UC Davis rolls to 56-17 win at Idaho State

Nov. 4, 2017

Final Stats

POCATELLO, Idaho - As part of its pregame festivities, the lights were turned out inside Holt Arena when Idaho State took the field before the start of Saturday's Big Sky Conference game. Once action started, it was UC Davis that played lights-out football, and turned in a nearly flawless effort throughout the opening half.

As was the case in last week's Battle for the Golden Horseshoe, UC Davis scored 21 points throughout the first quarter and, just like last weekend, secured another victory. With its 56-17 win, UC Davis spoiled the Bengals' Senior Day, collected its third win in a row in as many games played against ISU, and placed itself one step closer to recording its first winning season in the Big Sky.

Those 56 points are the most scored by the Aggies in the program's Big Sky era, topping the previous mark of 52 that was set on three occasions. One of those totals took place on Oct. 13, 2012, when UC Davis last visited Idaho State.

UC Davis will depart Pocatello, Idaho, with a 5-4 overall and 3-3 Big Sky record while Idaho State will enter its bye with records of 4-6 and 2-5.

It only took the Aggies six plays and 1:42 of game time to cover 75 yards and score the first points of the afternoon when sophomore economics major Jake Maier found Wesley Preece (undeclared) for a 36-yard touchdown strike.

After a three-and-out from ISU on its inaugural possession, senior political science major Justin Williams steamrolled his way for another six points when he rammed his way through the Bengals' offensive line from two yards out.

Williams helped his team's cause earlier in that drive when he caught a six-yard pass on third-and-three, which led to another UC Davis first down. 

In all, Williams recorded 92 rushing yards, one shy of a career high, on 16 attempts and scored twice, with the latter taking place on a six-yard run midway through the fourth quarter.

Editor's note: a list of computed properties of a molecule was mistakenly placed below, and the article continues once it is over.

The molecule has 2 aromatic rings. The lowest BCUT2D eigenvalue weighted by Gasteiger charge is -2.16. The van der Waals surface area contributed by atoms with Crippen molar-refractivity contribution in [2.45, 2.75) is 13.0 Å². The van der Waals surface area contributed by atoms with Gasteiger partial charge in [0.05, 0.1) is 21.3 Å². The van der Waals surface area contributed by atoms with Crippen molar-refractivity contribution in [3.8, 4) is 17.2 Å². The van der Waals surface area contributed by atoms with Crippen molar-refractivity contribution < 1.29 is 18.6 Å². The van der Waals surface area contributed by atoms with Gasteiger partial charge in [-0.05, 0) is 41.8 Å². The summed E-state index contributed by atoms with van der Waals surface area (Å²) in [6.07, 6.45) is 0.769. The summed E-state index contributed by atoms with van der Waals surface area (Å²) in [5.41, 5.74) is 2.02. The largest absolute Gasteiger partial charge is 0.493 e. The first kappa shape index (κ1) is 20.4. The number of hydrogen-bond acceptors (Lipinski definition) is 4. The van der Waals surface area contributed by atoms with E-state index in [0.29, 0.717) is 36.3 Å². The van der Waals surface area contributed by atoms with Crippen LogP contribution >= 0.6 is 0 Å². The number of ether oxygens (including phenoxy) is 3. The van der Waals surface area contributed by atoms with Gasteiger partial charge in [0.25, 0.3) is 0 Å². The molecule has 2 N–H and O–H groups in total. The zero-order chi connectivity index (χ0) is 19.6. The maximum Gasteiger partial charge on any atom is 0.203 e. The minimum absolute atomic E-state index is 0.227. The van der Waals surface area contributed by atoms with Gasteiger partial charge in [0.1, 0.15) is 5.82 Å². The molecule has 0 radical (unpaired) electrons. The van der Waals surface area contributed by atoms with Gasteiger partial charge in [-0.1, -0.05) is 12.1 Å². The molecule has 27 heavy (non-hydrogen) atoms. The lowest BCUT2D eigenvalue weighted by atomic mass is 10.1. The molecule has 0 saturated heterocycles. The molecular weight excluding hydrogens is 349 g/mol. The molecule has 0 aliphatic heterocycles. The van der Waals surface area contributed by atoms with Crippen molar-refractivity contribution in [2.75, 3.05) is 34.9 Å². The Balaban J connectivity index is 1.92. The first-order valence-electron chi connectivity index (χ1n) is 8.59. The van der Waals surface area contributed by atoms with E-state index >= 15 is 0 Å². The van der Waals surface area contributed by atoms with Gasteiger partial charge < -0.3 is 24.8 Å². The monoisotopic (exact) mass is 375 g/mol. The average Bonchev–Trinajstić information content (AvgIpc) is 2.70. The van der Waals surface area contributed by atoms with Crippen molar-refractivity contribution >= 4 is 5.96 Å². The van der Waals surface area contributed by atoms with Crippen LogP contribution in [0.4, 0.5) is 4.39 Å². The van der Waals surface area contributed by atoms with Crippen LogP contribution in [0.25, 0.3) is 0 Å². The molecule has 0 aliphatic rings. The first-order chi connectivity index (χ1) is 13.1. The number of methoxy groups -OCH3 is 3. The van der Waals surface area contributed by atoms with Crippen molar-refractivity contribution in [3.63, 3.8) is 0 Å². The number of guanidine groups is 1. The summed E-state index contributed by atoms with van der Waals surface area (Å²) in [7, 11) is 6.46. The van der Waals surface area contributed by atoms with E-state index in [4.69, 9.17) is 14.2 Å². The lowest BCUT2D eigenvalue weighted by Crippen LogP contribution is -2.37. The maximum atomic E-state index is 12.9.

By finishing with 358 passing yards, Maier became the first UC Davis signal caller in nearly a decade to record 3,000 or more in a single season, and will enter next weekend's home finale vs. Southern Utah with 3,025 for the year.

Greg Denham was the last Aggie quarterback to cross the 3,000-yard threshold when he finished with 3,478 in 2008.

From start to finish, UC Davis' defense dominated the Bengals, but it was a key play in the final minutes of the first quarter that immediately silenced the crowd at Holt Field.

On second-and-10 from the Aggies' 27, the Bengals were looking to score their first points until junior American Studies major Anthony Baumgart thwarted their efforts.

What started with a blitz from Baumgart became his first forced fumble of the year when he knocked the ball out of Tanner Gueller's hands before completing the tackle. With a free ball now bouncing around the turf, it rolled to the Idaho State 43 before sophomore communication major Roland Ocansey earned his first career fumble recovery.

Two plays and 34 seconds later, a spectacular diving catch in the end zone from Aaron Moore (undeclared) -- his second highlight-quality TD grab in as many weeks -- pushed the Aggies' lead to 21 points.